"This is a most damning statement, and quite revealing when you look at these Mystery Religions in the Ancient World, that Freemasonry boldly copies. Throughout this book, the author lists several Mysteries in particular from which Freemasonry sprang. He lists Egypt, Greece, King of Tyre, India, Chaldea, Assryia and Rome. What de Clifford does not understand is that God Almighty hated these various Satanic Mysteries so very much that He destroyed them, one by one, throughout Ancient History!! God brought each and every one of these Mystery Religions into  physical judgment and destruction! Thus, Freemasonry loves, adores, and practices, the very Mystery Religions that God hated  enough to totally destroy!!" Note:                   "God hated...."

Think about the beliefs of someone who'd make a statement like that!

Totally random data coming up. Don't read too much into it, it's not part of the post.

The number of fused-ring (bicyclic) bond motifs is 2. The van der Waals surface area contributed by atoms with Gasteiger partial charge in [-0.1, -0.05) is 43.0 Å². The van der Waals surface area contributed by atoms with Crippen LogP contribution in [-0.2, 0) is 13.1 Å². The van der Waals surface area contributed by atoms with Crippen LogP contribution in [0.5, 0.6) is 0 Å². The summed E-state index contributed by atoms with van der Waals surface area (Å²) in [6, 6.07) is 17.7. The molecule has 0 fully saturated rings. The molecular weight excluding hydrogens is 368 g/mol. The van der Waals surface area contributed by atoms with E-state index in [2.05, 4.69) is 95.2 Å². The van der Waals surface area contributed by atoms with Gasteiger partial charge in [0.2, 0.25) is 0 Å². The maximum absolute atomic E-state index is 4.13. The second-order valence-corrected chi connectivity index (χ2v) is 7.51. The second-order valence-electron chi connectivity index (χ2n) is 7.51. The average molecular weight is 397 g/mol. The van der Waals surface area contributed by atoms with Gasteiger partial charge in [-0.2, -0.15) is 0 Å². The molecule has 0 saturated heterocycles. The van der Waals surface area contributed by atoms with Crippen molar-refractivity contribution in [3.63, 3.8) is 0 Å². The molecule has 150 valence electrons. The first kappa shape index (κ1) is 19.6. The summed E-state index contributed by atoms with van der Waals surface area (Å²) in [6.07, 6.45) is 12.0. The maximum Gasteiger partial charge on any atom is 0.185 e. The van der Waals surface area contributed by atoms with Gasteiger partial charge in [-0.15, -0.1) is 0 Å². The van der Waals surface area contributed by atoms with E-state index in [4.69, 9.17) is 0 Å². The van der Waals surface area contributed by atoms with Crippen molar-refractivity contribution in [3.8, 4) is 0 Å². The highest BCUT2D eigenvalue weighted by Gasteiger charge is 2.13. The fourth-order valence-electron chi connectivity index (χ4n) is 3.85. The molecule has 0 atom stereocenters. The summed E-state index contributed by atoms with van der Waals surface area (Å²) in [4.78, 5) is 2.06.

Someone who has a 'ministry'.....

In addition to flights of fancy regarding Freemasonry, David Bay and 'The Cutting Edge' is deeply immersed in endtimes conspiracies and more. Here's a link to a page where the 'Pastor' describes how current television programs about aliens are part of a conspiracy to prepare the next generation for the arrival of the Anti-Christ!

"Director Bay" also frequently comments in his various radio programs:

In 1826, an author named Morgan revealed in his book "Illustrations of Freemasonry" that the last mystery at the top of the Masonic pyramid (the all-seeing eye) is the worship of Lucifer.

If you happen to be in contact with the "Director", you might just ask him if he'd tell you on what particular page this is found.

(Masonicinfo clue: it isn't there!!! Not even by allusion.... Come on, David: tell us exactly where we'll find it. Can't? Hmmmm.... Guess we shouldn't be surprised.)

Year 2000 Update!

Ooopppsssss..... The anti-Christ didn't appear, the world didn't end,  and President Clinton didn't call out FEMA to attack "Director" Bay's house as he feared. Must be time to find something else that will strike fear into the minds of the feeble and motivate them to supporting The Cutting Edge: here it is!